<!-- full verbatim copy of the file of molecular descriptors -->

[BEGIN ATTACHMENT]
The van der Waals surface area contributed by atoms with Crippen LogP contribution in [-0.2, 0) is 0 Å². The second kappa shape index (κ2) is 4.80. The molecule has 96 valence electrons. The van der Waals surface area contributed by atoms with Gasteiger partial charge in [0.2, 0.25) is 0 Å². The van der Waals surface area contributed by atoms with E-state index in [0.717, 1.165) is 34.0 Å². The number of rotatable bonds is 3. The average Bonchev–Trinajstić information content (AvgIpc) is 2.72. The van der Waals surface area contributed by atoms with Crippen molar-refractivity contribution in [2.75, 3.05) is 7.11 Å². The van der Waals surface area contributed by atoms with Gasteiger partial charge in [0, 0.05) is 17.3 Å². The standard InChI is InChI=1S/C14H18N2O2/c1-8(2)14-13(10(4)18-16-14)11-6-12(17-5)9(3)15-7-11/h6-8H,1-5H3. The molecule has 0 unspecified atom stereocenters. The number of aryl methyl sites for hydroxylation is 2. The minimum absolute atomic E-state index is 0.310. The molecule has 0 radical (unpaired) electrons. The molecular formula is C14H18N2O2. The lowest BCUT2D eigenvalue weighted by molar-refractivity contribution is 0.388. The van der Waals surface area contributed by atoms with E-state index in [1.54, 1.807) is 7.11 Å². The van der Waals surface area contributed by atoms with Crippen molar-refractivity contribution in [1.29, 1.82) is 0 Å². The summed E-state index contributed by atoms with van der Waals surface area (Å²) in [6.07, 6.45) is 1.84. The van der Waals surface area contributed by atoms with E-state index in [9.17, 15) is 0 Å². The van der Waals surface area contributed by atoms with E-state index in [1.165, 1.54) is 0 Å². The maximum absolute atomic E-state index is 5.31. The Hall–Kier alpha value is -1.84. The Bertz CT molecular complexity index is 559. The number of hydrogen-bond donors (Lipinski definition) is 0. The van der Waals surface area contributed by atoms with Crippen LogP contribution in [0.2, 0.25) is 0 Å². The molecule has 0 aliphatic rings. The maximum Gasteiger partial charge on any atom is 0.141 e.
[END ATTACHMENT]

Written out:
The van der Waals surface area contributed by atoms with Crippen LogP contribution in [-0.2, 0) is 0 Å². The second kappa shape index (κ2) is 4.80. The molecule has 96 valence electrons. The van der Waals surface area contributed by atoms with Gasteiger partial charge in [0.2, 0.25) is 0 Å². The van der Waals surface area contributed by atoms with E-state index in [0.717, 1.165) is 34.0 Å². The number of rotatable bonds is 3. The average Bonchev–Trinajstić information content (AvgIpc) is 2.72. The van der Waals surface area contributed by atoms with Crippen molar-refractivity contribution in [2.75, 3.05) is 7.11 Å². The van der Waals surface area contributed by atoms with Gasteiger partial charge in [0, 0.05) is 17.3 Å². The standard InChI is InChI=1S/C14H18N2O2/c1-8(2)14-13(10(4)18-16-14)11-6-12(17-5)9(3)15-7-11/h6-8H,1-5H3. The molecule has 0 unspecified atom stereocenters. The number of aryl methyl sites for hydroxylation is 2. The minimum absolute atomic E-state index is 0.310. The molecule has 0 radical (unpaired) electrons. The molecular formula is C14H18N2O2. The lowest BCUT2D eigenvalue weighted by molar-refractivity contribution is 0.388. The van der Waals surface area contributed by atoms with E-state index in [1.54, 1.807) is 7.11 Å². The van der Waals surface area contributed by atoms with Crippen molar-refractivity contribution in [1.29, 1.82) is 0 Å². The summed E-state index contributed by atoms with van der Waals surface area (Å²) in [6.07, 6.45) is 1.84. The van der Waals surface area contributed by atoms with E-state index in [9.17, 15) is 0 Å². The van der Waals surface area contributed by atoms with E-state index in [1.165, 1.54) is 0 Å². The maximum absolute atomic E-state index is 5.31. The Hall–Kier alpha value is -1.84. The Bertz CT molecular complexity index is 559. The number of hydrogen-bond donors (Lipinski definition) is 0. The van der Waals surface area contributed by atoms with Crippen LogP contribution in [0.2, 0.25) is 0 Å². The molecule has 0 aliphatic rings. The maximum Gasteiger partial charge on any atom is 0.141 e.